We’re getting close to the end of the year so I think it’s a good time to review how to set yourself up for success for next year. Here are some end-of-year money moves you should make.
Year in review
I think it’s important to reflect on the year that has been – financially, emotionally, physically, and spiritually. If you’re not evaluating your progress as a human, I think you are doing yourself a disservice.
We’ll stick with the finance side of things in this article. Did you achieve the goals you set out to reach when the year started? If you had a goal to pay off debt, did you? If you had a goal to increase your savings rate for retirement, did you?
I think that’s important for two reasons. One, you review your progress to see if you were successful or not. Two, you use this year’s progress to help set your target for next year. If you achieved your goal, you can set a higher target for next year. If you didn’t, maybe keep the same goal and try to hit it next year.
It’s also a good idea to review your investment/retirement portfolio at the end of the year. If you’re investing your retirement savings, there are some sectors or asset classes that performed better than others throughout the year. If that’s the case with your portfolio, the percentage you’re at now is probably different from where you started.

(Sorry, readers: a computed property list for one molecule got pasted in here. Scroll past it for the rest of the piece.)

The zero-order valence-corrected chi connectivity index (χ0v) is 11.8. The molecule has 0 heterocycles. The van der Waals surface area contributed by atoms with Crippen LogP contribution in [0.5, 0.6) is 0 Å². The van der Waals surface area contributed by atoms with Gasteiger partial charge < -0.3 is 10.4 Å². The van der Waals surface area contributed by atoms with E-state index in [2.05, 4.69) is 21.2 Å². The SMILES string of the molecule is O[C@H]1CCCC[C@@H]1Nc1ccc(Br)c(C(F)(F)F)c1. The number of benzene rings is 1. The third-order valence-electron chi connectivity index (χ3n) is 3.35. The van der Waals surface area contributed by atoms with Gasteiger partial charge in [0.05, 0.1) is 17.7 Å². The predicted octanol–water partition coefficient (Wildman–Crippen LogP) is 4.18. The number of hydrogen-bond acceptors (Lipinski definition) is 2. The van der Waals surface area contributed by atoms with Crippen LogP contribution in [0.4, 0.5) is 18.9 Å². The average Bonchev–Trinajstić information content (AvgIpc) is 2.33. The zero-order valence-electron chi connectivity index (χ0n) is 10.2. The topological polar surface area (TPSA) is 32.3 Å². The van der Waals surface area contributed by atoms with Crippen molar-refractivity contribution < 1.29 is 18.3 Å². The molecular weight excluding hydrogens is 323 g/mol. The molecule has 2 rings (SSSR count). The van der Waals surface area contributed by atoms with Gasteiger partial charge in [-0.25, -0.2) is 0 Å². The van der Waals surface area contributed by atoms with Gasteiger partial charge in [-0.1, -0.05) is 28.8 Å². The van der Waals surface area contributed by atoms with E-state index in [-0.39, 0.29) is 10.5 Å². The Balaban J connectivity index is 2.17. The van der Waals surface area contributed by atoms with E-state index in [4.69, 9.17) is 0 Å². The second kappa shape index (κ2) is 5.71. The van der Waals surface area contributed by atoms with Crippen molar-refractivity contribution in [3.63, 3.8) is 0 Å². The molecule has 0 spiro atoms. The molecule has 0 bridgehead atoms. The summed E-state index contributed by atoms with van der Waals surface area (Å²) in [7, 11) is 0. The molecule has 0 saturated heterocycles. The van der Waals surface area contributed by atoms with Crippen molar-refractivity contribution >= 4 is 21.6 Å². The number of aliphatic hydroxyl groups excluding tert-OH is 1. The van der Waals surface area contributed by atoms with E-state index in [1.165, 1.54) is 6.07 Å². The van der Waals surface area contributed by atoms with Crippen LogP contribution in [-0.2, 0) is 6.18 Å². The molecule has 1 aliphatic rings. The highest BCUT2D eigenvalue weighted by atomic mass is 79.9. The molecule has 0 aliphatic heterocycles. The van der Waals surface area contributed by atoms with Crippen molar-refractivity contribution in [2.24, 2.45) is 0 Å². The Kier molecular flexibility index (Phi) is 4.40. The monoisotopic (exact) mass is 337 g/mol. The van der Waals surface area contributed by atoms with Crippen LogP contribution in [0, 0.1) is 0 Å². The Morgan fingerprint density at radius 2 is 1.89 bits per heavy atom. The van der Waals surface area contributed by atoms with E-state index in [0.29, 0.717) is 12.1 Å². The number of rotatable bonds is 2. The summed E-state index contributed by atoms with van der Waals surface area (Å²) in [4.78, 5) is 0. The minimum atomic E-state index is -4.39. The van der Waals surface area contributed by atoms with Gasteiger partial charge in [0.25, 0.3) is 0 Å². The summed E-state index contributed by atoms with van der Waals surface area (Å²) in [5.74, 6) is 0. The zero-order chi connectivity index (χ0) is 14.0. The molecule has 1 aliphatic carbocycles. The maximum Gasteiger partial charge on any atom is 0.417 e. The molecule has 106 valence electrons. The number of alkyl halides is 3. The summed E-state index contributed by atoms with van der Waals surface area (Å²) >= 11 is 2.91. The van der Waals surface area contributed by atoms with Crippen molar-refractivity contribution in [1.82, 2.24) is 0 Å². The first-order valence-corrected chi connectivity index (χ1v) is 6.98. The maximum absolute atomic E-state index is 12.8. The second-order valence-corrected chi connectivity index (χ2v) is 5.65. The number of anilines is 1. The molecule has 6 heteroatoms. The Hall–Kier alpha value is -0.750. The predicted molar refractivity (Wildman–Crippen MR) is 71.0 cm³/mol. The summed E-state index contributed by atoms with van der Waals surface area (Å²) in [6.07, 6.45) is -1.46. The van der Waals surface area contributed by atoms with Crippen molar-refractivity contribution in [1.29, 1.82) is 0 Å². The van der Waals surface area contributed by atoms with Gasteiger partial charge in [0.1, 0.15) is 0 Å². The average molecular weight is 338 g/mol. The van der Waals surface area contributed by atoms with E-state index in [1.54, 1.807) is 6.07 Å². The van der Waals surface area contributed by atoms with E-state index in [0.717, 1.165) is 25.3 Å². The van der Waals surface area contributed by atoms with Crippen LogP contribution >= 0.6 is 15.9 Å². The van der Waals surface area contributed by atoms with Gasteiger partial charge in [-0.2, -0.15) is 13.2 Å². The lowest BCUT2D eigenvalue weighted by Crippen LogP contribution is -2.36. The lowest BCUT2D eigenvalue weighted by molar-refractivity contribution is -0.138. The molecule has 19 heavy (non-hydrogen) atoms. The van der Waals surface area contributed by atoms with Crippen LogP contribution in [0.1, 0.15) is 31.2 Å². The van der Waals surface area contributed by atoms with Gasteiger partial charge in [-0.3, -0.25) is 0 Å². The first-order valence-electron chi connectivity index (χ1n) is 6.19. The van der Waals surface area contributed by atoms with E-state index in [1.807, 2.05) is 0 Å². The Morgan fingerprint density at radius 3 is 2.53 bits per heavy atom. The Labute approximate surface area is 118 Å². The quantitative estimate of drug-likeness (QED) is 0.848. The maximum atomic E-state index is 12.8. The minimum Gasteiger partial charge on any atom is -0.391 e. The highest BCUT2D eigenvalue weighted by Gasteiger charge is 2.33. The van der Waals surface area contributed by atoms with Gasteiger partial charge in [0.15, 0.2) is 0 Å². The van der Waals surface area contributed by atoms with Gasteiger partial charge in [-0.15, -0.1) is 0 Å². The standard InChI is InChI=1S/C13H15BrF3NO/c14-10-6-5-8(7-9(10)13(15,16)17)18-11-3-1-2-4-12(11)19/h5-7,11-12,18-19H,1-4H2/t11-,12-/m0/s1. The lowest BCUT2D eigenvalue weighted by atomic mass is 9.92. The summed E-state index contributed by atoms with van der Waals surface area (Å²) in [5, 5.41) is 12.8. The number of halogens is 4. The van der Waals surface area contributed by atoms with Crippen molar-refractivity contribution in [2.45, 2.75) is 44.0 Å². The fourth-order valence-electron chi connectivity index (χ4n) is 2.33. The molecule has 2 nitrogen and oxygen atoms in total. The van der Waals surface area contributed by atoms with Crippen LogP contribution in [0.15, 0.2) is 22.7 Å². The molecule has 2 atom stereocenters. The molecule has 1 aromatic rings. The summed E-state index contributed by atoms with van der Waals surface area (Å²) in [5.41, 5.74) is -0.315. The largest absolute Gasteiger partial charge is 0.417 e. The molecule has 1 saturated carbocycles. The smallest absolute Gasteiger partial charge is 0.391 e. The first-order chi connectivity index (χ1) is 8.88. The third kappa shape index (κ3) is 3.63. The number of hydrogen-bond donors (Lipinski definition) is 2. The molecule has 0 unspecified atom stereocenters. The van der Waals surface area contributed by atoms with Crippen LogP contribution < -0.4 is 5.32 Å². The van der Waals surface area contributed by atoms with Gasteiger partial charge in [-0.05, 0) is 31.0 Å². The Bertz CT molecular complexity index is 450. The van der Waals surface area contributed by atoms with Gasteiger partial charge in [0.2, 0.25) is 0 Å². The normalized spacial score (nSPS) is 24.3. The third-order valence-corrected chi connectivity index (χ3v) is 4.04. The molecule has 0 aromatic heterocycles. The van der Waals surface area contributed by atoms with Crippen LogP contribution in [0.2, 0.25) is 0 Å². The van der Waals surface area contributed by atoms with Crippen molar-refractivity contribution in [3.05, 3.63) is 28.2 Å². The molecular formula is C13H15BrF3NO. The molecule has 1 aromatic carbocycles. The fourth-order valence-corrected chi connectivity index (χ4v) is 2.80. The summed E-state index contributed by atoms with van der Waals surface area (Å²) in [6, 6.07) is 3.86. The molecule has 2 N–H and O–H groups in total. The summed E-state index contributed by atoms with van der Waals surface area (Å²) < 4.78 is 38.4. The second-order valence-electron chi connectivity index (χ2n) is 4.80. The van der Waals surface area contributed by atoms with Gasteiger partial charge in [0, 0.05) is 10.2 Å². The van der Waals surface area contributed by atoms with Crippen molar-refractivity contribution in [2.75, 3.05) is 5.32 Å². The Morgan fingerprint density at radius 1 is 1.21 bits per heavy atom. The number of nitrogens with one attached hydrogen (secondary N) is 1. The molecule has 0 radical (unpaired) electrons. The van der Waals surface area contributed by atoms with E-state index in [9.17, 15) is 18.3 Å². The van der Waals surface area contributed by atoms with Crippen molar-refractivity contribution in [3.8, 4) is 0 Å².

Typically, I like to leave it be, but if you’re in a stage of life where you have to be more selective, then being overweight in a risky asset is probably not a good idea. When you review your investment portfolio make sure that you’re still in good shape with regard to your risk tolerance and time horizon, and you’re pleased with your account’s performance.
Set goals for next year
After you review your progress from this year, set your goals for next year. If you saved more than you set out to at the beginning of the year, use the ACTUAL savings as your goal for next year. If you paid off some debt, redirect toward another one.
What happens if you don’t have any more debt? Congratulations! Then make sure your emergency savings are adequate. If it’s sufficient, beef up your retirement savings or something else you’re saving for.
When you’re making your money moves for next year, make sure you’re designating time to assess your progress throughout the year.
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My name is Jacob Sensiba and I am a Financial Advisor. My areas of expertise include, but are not limited to, retirement planning, budgets, and wealth management. Please feel free to contact me at: firstname.lastname@example.org